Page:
Valerie, I had to smile at that because I've done the same thing in the past. It is SO frustrating to talk to someone on the phone about an issue when they are not speaking English. Here in the US many companies use foreign countries for their customer service representatives. In fact, it's gotten to the point where you rarely speak to someone who is from this country.

    Glad to hear that your solicitor was able to speed things along for you in getting this matter taken care of. I am so looking forward to hearing what happens next!

    Have a lovely Sunday, dear lady!

  2. Just a moment, they never made a washing machine in 1952, ha ha ha.

  3. Ron, I guess it is just as frustrating for foreigners to our countries but at moments of stress one doesn't think of that. Before he left the solicitor told me to let him know if there are any more problems. That is so reassuring.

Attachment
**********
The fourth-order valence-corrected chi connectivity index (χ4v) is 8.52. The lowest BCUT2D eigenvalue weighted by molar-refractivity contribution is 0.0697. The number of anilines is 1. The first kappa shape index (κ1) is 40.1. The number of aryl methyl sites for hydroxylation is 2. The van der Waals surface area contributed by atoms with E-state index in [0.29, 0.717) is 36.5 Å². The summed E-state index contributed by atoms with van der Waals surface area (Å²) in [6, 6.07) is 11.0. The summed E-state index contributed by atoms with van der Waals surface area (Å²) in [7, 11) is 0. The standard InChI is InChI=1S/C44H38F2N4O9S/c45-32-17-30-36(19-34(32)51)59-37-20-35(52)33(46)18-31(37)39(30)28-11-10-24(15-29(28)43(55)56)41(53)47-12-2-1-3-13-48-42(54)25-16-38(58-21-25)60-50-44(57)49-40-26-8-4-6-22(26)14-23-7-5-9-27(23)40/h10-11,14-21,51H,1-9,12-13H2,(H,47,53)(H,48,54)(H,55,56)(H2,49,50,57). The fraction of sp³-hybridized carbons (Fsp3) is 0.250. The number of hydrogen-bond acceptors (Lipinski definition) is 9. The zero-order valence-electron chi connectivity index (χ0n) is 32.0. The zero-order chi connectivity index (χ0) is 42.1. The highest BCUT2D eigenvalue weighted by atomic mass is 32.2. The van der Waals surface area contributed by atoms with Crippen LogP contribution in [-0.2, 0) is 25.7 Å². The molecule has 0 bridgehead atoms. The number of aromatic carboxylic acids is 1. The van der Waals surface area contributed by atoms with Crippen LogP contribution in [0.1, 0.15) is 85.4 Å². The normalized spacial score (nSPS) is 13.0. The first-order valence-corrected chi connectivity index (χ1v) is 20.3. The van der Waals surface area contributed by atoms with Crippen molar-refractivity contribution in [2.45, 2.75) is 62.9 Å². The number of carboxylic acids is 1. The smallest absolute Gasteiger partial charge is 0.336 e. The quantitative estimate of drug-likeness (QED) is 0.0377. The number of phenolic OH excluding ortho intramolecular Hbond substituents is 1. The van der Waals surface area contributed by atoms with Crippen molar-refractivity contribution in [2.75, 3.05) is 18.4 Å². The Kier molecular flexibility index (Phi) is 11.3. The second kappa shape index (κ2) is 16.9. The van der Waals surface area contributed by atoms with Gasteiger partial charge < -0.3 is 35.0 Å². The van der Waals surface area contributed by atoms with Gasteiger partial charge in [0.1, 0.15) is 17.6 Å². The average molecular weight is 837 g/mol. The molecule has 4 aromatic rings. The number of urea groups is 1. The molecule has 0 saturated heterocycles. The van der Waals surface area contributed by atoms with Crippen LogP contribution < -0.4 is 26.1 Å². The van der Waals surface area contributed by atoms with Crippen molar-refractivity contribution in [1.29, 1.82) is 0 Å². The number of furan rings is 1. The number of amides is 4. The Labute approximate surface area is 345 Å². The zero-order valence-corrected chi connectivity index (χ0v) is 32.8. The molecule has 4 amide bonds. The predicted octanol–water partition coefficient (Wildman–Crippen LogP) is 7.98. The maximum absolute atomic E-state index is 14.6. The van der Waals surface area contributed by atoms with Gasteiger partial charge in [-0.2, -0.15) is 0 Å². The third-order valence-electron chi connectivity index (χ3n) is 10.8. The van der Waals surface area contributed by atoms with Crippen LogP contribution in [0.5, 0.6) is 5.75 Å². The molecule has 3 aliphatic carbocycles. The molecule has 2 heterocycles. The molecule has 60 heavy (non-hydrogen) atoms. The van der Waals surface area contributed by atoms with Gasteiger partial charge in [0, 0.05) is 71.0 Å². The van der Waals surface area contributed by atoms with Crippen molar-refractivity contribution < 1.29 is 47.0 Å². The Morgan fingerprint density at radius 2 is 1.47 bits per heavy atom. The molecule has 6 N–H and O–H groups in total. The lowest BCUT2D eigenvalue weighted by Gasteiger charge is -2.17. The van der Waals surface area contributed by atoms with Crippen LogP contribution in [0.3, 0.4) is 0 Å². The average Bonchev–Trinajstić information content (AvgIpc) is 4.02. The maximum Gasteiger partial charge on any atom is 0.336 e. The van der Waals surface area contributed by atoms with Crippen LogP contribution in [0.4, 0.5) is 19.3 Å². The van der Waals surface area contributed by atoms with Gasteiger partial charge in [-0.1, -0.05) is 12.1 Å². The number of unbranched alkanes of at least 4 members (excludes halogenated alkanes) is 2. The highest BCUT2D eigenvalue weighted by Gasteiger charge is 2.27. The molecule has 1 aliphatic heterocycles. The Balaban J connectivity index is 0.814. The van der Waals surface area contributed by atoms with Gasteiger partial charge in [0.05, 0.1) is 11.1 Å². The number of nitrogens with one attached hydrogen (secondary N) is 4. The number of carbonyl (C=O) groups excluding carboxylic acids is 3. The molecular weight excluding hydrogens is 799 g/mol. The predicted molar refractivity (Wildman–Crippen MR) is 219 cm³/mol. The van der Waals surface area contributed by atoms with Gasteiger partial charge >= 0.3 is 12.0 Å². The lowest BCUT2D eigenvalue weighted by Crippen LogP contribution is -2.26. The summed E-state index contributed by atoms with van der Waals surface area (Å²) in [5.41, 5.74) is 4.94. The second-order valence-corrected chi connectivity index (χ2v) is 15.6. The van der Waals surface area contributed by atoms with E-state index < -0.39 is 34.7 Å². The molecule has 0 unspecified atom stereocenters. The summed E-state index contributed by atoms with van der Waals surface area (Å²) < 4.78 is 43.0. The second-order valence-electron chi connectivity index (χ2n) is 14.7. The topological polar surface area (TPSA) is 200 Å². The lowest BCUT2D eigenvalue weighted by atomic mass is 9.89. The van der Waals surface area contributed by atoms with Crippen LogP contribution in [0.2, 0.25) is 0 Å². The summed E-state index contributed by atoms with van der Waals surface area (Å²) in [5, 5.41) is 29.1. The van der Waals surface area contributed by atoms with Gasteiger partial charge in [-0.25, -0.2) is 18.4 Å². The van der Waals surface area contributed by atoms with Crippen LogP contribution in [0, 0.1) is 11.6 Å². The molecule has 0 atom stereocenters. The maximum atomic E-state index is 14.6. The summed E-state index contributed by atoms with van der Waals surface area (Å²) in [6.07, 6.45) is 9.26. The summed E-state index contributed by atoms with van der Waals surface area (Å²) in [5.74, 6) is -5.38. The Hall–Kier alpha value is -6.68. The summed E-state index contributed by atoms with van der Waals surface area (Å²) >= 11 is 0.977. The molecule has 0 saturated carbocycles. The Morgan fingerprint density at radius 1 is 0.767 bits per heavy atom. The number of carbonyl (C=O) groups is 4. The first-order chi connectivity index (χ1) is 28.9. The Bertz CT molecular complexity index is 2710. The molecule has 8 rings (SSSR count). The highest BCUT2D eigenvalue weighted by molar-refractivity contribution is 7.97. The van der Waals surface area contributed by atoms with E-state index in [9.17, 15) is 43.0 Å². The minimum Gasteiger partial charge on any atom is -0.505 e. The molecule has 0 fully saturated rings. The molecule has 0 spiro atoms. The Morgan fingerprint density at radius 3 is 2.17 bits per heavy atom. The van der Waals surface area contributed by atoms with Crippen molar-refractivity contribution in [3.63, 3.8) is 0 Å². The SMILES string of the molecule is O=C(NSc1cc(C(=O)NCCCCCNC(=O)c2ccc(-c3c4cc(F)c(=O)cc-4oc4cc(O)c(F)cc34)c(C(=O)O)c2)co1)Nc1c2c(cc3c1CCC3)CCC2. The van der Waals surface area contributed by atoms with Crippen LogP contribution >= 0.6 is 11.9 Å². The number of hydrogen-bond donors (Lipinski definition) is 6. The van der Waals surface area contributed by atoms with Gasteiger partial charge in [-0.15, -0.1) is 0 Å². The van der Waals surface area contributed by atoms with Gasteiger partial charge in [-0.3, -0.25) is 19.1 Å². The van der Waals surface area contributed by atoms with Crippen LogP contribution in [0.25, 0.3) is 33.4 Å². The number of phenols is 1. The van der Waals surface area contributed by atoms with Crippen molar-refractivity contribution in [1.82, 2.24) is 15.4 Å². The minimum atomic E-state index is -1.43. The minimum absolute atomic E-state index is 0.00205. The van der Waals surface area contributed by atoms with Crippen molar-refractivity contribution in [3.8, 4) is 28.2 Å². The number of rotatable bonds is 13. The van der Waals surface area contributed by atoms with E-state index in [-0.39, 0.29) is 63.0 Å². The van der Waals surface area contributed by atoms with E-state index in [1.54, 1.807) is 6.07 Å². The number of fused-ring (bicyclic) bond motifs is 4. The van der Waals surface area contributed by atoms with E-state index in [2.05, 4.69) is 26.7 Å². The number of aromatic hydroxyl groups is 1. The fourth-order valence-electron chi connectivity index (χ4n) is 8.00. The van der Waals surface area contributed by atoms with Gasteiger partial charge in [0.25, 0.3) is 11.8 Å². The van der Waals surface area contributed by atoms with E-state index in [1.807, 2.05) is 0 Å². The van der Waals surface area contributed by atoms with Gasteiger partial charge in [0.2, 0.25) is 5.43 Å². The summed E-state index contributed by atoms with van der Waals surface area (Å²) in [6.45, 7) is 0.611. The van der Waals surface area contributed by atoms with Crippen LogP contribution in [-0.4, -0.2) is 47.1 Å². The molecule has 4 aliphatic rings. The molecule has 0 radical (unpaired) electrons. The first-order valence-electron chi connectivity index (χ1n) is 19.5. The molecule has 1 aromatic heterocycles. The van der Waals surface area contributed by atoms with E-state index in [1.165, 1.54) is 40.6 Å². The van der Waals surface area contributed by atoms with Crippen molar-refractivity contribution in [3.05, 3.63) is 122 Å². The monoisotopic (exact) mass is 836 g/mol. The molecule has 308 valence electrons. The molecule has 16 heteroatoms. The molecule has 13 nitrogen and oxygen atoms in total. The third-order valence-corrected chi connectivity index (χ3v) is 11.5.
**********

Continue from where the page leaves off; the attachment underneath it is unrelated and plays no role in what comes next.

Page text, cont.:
4. Bob, 1952? I think machines were made well before that. Check progress on line!

  5. When we moved into our house 18 years ago, there was a washer and dryer already here. The dryer is still working (with one repair) and it was old when when we got here. We've replaced the washer with a 50.00 used one. I agree, they don't make them like they used to. I'd go with refurbished over new anyday.

    American question. Is a solicitor like an attorney?

  6. Kden, my opinion is that the oldies survived much longer than new ones. See below for the answer to your question.

    Attorney is American English word for a British English lawyer. The D.A. or District Attorney is a lawyer in the U.S. who works for the state and prosecutes people on behalf of it.

  7. What a sweet solicitor! A gem!